Court action brewing over $18m fire bill

GDF SUEZ could face State Government legal action if it continues its refusal to pay a multi-million dollar firefighting bill for the Hazelwood mine fire in February last year.

Both Energy and Resources Minister Lily D’Ambrosio and Acting Premier James Merlino have indicated they are prepared to take the brown coal-mining company to court if it continues to refuse payment.

It is understood the Hazelwood mine operator received an $18 million invoice from the CFA in March this year, but has rejected payment arguing the cost of the effort was covered by its fire-services levy contribution.

Ms D’Ambrosio said the fire levy was a contribution imposed on all property owners that went to the “day-to-day” functions of emergency services.

“What we had in February was a fire that took hold in a mine and we know that GDF SUEZ was ill prepared and failed to respond adequately and in time for that fire to be raging out of control for 45 long days,” Ms D’Ambrosio said.

Mr Merlino said the government expected GDF SUEZ to pay this amount of money and government would consider all actions, including court proceedings.

“It took over 7000 firefighters, 45 days to get it under control… to put a position that the fire-services levy should cover the cost is ridiculous,” he said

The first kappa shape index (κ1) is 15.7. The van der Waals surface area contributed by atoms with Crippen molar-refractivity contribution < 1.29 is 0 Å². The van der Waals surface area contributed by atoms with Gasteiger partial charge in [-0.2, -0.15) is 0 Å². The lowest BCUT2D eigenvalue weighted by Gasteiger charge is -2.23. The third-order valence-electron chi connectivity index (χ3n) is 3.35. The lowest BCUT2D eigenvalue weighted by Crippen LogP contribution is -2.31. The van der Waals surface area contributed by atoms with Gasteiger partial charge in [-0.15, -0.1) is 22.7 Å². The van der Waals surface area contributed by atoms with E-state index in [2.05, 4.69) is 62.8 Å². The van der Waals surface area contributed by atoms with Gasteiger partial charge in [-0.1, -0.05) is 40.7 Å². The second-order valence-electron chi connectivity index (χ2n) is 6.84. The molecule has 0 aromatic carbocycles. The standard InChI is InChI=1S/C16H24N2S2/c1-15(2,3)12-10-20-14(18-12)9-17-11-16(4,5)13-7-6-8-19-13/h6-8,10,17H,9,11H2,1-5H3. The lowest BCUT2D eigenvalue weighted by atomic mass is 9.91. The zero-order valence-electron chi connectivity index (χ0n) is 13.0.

“Every emergency, every major fire, needs to be looked at individually, it’s the scale of course that comes into consideration.”

In a statement a CFA spokesperson said it was seeking to recover costs relating to the response to the 2014 Hazelwood mine fire.

“CFA is in discussions with the Hazelwood Power Partnership over its payment,” the spokesperson said.

However, a GDF SUEZ spokesperson said it was concerned to receive the CFA invoice more than 12 months after what was believed to have been a “deliberately lit” nearby bushfire that spread into the worked-out are of the mine.

The spokesperson said the company had paid for Latrobe assets for more than 10 years – via insurance policies pre the state fire service levy – and since its introduction in 2011, totalling just under $18 million.

“We believe this services levy, which is in effect an insurance policy – is designed specifically to cover suppression activities, whether they be large or small,” the spokesperson said.

Under further questioning, the spokesperson said it was important to remember the company had already spent $40 million on the cost of the fire, some of that relating to the fire recovery.

Hazelwood mine fire activist group, Voices of the Valley president Wendy Farmer said GDF SUEZ had a responsibility to the community to pay.

Mrs Farmer said $18 million wasn’t a lot of money for such a big corporation, meanwhile state and federal governments continued to “top up” such international companies to keep them here.

She said GDF SUEZ would be prepared to fight government for millions of dollars in court, like the current Supreme Court action regarding the Morwell main drain.

“But they’re not paying us, they’re suing us. It’s our rates and taxes paying for that,” Mrs Farmer said.